Pre-Auction Offers in Asymmetric First-Price and Second-Price Auctions
Rene Kirkegaard () and
Per Overgaard ()
Economics Working Papers from Department of Economics and Business Economics, Aarhus University
We consider “must-sell” auctions with asymmetric buyers. First, we study auctions with two asymmetric buyers, where the distribution of valuations of the strong buyer is “stretched” relative to that of the weak buyer. Then, it is known that ineffcient first-price auctions are more profitable for the seller than effcient second-price auctions. This is because the former favor the weak buyer. However, we show that the seller can do one better by augmenting the first-price auction by a pre-auction offer made exclusively to the strong buyer. Should the strong buyer reject the offer, the object is simply sold in an ordinary first-price auction. The result is driven by the fact that the unmodified first-price auction is too favorable to the weak buyer, and that the pre-auction offer allows some correction of this to the benefit of the seller. Secondly, we show quite generally that pre-auction offers never increase the profitability of second-price auctions, since they introduce the wrong kind of favoritism from the perspective of seller profits.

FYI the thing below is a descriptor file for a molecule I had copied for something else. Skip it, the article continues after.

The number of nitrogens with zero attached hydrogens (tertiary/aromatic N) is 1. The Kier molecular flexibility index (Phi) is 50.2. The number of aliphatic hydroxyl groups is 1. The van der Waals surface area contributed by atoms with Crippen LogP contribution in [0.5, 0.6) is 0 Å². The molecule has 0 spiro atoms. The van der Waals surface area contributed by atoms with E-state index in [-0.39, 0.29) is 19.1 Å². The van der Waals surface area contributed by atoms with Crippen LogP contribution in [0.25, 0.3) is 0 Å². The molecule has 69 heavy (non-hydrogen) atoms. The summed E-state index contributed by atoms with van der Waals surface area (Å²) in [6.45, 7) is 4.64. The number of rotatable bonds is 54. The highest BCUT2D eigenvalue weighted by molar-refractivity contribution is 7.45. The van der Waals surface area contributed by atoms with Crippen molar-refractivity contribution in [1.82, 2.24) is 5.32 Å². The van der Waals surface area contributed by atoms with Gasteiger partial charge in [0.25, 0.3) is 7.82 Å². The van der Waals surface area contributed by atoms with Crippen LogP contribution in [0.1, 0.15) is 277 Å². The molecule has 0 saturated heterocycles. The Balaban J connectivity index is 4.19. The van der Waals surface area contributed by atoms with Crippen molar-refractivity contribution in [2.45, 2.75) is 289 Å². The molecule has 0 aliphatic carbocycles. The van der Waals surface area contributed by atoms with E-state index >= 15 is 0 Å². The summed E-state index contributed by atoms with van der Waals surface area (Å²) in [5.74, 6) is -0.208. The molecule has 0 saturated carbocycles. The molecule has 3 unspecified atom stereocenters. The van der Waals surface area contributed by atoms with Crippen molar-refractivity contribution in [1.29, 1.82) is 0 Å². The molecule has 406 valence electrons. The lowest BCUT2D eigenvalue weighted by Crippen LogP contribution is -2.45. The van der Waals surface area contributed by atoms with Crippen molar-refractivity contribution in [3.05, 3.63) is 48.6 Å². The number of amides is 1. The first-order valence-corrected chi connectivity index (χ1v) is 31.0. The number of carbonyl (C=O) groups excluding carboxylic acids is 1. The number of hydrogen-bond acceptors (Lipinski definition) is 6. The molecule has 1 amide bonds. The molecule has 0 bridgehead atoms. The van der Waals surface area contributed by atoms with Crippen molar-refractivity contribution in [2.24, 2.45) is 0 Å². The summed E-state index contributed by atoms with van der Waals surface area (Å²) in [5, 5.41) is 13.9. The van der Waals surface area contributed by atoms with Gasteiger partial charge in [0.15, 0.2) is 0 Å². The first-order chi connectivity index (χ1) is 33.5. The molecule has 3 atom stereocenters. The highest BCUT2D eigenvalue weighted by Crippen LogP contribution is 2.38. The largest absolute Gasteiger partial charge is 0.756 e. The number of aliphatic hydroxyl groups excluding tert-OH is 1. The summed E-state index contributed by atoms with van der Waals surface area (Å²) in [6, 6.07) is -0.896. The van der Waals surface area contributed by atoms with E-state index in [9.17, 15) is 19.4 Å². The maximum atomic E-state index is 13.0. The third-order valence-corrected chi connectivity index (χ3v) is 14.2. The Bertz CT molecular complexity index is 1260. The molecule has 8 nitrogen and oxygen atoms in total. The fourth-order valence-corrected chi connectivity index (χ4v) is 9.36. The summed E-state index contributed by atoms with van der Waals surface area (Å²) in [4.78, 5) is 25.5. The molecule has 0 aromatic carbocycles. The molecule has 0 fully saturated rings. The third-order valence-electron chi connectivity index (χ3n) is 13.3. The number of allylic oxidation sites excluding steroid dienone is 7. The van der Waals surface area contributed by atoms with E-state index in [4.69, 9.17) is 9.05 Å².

Keywords: first-price and second-price auctions; asymmetric bidders; pre-auction offers. (search for similar items in EconPapers)
JEL-codes: D02 D44 D82 (search for similar items in EconPapers)
New Economics Papers: this item is included in nep-gth and nep-mic
References: View references in EconPapers View complete reference list from CitEc
Citations: View citations in EconPapers (3) Track citations by RSS feed
Downloads: (external link)
Journal Article: Pre-auction offers in asymmetric first-price and second-price auctions (2008)
Working Paper: Pre-Auction Offers in Asymmetric First-Price and Second-Price Auctions (2005)
This item may be available elsewhere in EconPapers: Search for items with the same title.
Export reference: BibTeX
RIS (EndNote, ProCite, RefMan)
Persistent link: https://EconPapers.repec.org/RePEc:aah:aarhec:2005-17
Access Statistics for this paper
More papers in Economics Working Papers from Department of Economics and Business Economics, Aarhus University
Bibliographic data for series maintained by ().